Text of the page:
In Goldson’s version of a timetable, there were more forums for community feedback and to whittle down the group of Connecticut applicants, added back to the pool of finalists at the last meeting, into a new group of finalists.
“I think people are tired of this nonsense and they want to see this process move forward,” Goldson said. “Thank goodness two weeks from now we’ll have another board member so we won’t have these deadlocks anymore.”
In August, Goldson missed multiple meetings, and when asked by the Register whether he would consider a boycott until leadership changed, he said he would do so. He was present at the following school board meeting.
Torre argued that, although some had reservations that fewer than 50 people participated in forums with the executive search firm, every time that firm solicited more feedback, it heard the same things.
“No matter how much we add, it’s coming up the same,” he said.
Torre noted that Goldson’s proposed schedule, ending the search on Nov. 27, before engaging in a deep background search with the selected candidate, meant the school board had a lot of work to do between Thanksgiving and the December holiday season.
“If anything happens, we’re thrown for a loop,” Torre said.
Additionally, he had a bone to pick with Goldson.
“You sent a text and an email that clearly said Mr. Dawson and I are lame ducks,” he said.
Goldson said he was “surprised” that “lame duck” was being construed negatively.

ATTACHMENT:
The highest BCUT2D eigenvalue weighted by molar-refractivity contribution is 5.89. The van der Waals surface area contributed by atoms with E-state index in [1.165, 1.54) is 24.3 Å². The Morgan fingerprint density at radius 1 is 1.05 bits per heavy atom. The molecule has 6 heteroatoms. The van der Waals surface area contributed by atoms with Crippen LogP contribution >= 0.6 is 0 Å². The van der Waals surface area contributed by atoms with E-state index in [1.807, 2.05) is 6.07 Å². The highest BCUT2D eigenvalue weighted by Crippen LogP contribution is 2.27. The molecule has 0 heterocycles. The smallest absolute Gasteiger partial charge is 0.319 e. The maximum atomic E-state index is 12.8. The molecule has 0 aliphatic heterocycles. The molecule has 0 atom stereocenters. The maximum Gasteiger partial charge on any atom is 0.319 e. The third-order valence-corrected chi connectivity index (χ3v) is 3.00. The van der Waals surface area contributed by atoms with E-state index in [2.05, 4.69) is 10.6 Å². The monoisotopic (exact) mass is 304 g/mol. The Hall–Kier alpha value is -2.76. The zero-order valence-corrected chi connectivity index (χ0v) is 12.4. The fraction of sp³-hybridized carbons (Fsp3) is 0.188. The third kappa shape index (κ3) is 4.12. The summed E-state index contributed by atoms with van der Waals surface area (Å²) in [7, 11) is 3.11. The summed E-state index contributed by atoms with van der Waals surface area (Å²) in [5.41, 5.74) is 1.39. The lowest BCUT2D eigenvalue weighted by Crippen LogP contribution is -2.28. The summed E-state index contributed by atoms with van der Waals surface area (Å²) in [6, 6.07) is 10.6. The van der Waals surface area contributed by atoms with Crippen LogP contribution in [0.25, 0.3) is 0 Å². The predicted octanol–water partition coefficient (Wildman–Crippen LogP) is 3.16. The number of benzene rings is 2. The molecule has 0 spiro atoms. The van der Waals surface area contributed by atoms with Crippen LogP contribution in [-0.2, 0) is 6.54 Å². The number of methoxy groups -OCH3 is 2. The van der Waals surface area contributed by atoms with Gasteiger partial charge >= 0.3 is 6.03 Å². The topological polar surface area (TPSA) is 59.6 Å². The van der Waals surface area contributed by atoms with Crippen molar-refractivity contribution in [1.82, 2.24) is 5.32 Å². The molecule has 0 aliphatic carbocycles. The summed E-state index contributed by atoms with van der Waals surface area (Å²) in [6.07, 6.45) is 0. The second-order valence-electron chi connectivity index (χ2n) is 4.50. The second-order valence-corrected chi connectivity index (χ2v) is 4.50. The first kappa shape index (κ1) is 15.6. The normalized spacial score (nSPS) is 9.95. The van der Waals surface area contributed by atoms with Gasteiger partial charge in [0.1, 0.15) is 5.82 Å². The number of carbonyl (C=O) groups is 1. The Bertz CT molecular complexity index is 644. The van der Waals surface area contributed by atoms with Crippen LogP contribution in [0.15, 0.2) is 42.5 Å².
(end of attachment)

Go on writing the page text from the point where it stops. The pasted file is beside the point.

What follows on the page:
“The fact is there are two board members who are going to be leaving this board on Dec. 31 and there’s a new superintendent who is coming on who is going to be supervised by at least two other board members,” he said.
The board voted to select a candidate by Nov. 20, and agreed to have Dawson and Goldson work on a finalized schedule. After the meeting, Dawson and Goldson agreed to have that conversation today.
The board began to argue over Goldson’s motion that more community voices be added to the search committee: Jamell Cotto, who is Harp’s selection to fill Daisy Gonzalez’s vacant seat; a member of the Board of Alders; another parent to join Citywide Parent Team President Nijija-Ife Waters; and Harp’s two choices to succeed Dawson and Torre when their terms expire.
Harp said she did not discuss the motion with Goldson, and requested that the criteria that two board members, who have not yet been recommended to the Board of Alders for approval and would not have a vote until Jan. 1, 2018, be removed. Dawson questioned Goldson on what community stakeholders Harp could appoint that were missing from the current picture. Goldson said he did not know what Harp would decide.
Harp said there were not any medical professionals represented in the search committee, nor any experts in social-emotional learning. Torre said both he and Joyner are educators with a background in social-emotional learning.
Joyner raised questions about why Harp would have the authority to appoint two people to a committee outside of her powers as an elected official.
“We’re not equal,” Goldson said of the board. He said the city’s voters gave Harp more authority to control the city’s schools by electing her as the top representative.
Joyner said he, too, is elected to serve by half the city. Goldson is also elected to serve on the board.
After multiple deadlocked votes during the night, Dawson broke with Torre and Joyner to approve Goldson’s motion to add more people to the search committee, including two mayoral appointees.
Board of Education member Darnell Goldson gets out of his seat to talk to Che Dawson during a Board of Education meeting Tuesday in New Haven. Seated, from left, are Carlos Torre, Jacob Spell and Interim Superintendent of Schools Reginald Mayo.